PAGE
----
Even that far exceeds the expectations for a team that was picked in preseason to finish fifth in the SEC West.
“I think the team that you have seen the last couple games is us,” Orgeron said. “We don’t talk about it … but obviously I think all of us feel it, we understand the importance of beating Alabama at LSU.”
Now the Tigers just have to somehow deliver the mega-upset as a two-touchdown underdog.
“I’m not scared of this game,” LSU quarterback Joe Burrow said early this week. “No one on this team is scared of this game.”
Burrow will be dueling with odds-on Heisman favorite Tua Tagovailoa, the sophomore, Hawaii-born Bama quarterback who has upped the ante on the Tide’s suddenly wide-open offense by throwing for 2,066 yards and 25 touchdowns without a single interception.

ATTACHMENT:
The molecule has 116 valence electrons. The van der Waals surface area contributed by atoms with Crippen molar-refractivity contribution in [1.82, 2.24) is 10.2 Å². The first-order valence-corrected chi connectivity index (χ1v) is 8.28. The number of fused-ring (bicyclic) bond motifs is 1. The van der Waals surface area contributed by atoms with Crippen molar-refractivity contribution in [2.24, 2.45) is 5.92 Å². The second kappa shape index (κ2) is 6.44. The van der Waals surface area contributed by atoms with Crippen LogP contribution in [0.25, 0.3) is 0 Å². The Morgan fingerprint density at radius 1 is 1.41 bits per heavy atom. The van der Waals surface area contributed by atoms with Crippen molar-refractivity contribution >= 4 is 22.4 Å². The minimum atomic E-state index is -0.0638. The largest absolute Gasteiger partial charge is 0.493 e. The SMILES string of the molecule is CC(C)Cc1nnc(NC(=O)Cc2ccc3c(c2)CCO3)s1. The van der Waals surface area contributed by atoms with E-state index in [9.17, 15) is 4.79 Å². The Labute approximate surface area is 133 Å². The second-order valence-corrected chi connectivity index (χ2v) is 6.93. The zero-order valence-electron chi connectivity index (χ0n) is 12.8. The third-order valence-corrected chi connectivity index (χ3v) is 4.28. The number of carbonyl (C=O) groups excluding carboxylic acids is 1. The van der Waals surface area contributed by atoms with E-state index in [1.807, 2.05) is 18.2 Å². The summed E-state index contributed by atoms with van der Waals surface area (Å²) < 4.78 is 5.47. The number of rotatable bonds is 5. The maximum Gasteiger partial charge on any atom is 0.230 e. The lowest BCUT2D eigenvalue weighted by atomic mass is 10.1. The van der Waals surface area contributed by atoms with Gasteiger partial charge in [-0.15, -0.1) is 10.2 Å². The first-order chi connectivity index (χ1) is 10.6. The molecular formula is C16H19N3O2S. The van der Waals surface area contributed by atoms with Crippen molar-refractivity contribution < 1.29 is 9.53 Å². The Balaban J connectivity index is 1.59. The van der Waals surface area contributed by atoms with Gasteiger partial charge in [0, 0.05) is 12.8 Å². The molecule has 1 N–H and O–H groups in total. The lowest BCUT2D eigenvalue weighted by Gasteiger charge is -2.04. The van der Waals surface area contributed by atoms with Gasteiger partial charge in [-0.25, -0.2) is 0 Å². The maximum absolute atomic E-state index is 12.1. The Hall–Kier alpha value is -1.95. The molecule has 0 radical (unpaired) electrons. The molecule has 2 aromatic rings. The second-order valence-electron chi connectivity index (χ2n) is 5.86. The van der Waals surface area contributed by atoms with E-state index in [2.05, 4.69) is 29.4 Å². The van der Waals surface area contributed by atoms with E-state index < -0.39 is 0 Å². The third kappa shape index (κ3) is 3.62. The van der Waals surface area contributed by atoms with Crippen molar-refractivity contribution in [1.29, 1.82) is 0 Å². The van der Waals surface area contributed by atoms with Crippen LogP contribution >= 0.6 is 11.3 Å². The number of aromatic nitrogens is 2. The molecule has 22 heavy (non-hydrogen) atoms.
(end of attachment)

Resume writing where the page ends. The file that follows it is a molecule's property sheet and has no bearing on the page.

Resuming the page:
Tagovailoa’s services haven’t been needed in the fourth quarter of a game yet, even though the Tide leads the nation in scoring at 54 points per game.
“This is a very dangerous football player,” Orgeron said. “I believe he’s the best player in the country.”
But Orgeron also thinks LSU, as much as any team, won’t be overwhelmed by the Tide’s speed and brawn.
“If you let them beat them you in the trenches, you don’t have a chance,” he said. “I thought last year we did very well in the trenches.”
That Tide team was run-heavy and LSU geared up accordingly.